Mother Elephant And Her Calf Attacked With Firebombs As Deforestation Drives Them Into The Paths Of Humans

Due to deforestation in India, many elephants are seen wandering through villages and communities. Numerous animals in India are forced to enter human habitats in search of food and shelter and eventually wander between villages and grain fields in search of a new home. Some people take extreme measures to prevent these animals from damaging their property.

The following photos capture the moment angry residents of Bishnupur threw firebombs at a mother elephant and her calf on their way to prevent them from getting too close to their crops.

The photos show villagers throwing stones at the herd that roams through their village. Young people often photograph wild elephants to capture such incidents, and the photos show mother and her child trying to navigate the railway tracks constructed through their natural home. They run across the street in fear.

This heartbreaking image was taken by photographer Biplab Hazra, whose aim is to raise awareness of the condition of elephants and their endangered habitat. The photo underscores the extraordinary level of violence elephants face as they try to survive in a small, fragmented habitat.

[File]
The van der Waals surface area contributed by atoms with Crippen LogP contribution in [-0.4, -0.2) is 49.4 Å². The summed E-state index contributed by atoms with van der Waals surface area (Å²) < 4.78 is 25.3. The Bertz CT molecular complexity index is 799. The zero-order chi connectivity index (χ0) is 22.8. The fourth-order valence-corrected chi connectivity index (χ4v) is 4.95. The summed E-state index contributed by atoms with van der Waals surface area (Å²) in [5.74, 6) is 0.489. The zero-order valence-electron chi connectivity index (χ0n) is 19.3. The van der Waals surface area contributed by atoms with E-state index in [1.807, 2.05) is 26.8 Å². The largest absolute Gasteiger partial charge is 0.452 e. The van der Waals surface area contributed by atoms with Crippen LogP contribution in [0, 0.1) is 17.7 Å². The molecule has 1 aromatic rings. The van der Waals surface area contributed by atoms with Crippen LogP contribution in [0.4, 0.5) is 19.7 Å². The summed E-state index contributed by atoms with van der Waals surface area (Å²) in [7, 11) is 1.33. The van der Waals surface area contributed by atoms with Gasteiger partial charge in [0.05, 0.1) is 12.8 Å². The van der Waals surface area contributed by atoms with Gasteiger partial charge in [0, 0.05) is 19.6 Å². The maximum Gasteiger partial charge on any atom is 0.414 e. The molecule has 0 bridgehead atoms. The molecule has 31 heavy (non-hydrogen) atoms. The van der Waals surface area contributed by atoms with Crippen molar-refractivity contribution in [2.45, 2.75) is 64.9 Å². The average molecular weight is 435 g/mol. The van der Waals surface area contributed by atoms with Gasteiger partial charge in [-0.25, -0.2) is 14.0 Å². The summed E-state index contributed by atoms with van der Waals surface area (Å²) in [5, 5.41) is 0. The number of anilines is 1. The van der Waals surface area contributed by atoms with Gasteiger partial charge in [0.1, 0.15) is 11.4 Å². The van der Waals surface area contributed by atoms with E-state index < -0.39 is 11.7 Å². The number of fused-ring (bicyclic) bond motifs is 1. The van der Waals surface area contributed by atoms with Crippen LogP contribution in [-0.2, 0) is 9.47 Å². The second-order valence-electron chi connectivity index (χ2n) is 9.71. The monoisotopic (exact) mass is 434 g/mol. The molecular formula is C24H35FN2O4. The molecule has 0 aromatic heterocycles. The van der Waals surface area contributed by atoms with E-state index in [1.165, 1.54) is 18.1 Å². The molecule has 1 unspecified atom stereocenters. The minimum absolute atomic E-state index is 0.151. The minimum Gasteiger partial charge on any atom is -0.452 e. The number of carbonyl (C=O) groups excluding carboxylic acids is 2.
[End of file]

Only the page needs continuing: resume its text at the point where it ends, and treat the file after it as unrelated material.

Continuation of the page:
According to Independent:

“The images highlight the extraordinary level of violence the endangered species faces as they try to survive in smaller, more fragmented habitats. Herds of elephants can cause significant damage to crops, impacting people’s livelihoods. Some farmers use flaming torches to frighten elephants away from inhabited areas.”

Mr. Hazra states:

“This happens because the villagers have to save their crops. There are many elephant corridors in human habitations. I’m trying to show this and spread my photos to increase public awareness on the matter.”

The final image shows an angry elephant chasing people through farmland while walking knee-deep in water on a high crop.

Elephants need to spend up to 19 hours a day feeding, and produce about 220 pounds (100kg) of dung a day. The villagers are doing their best to drive away elephants, as this manure is the most important means of spreading and germinating seeds and is crucial for maintaining the integrity of forests and grassland. I have tried to show this in the photos below to raise public awareness of the issue.

This is a serious problem that needs to be addressed as quickly as possible, as the number of Indian elephants has declined in recent decades.


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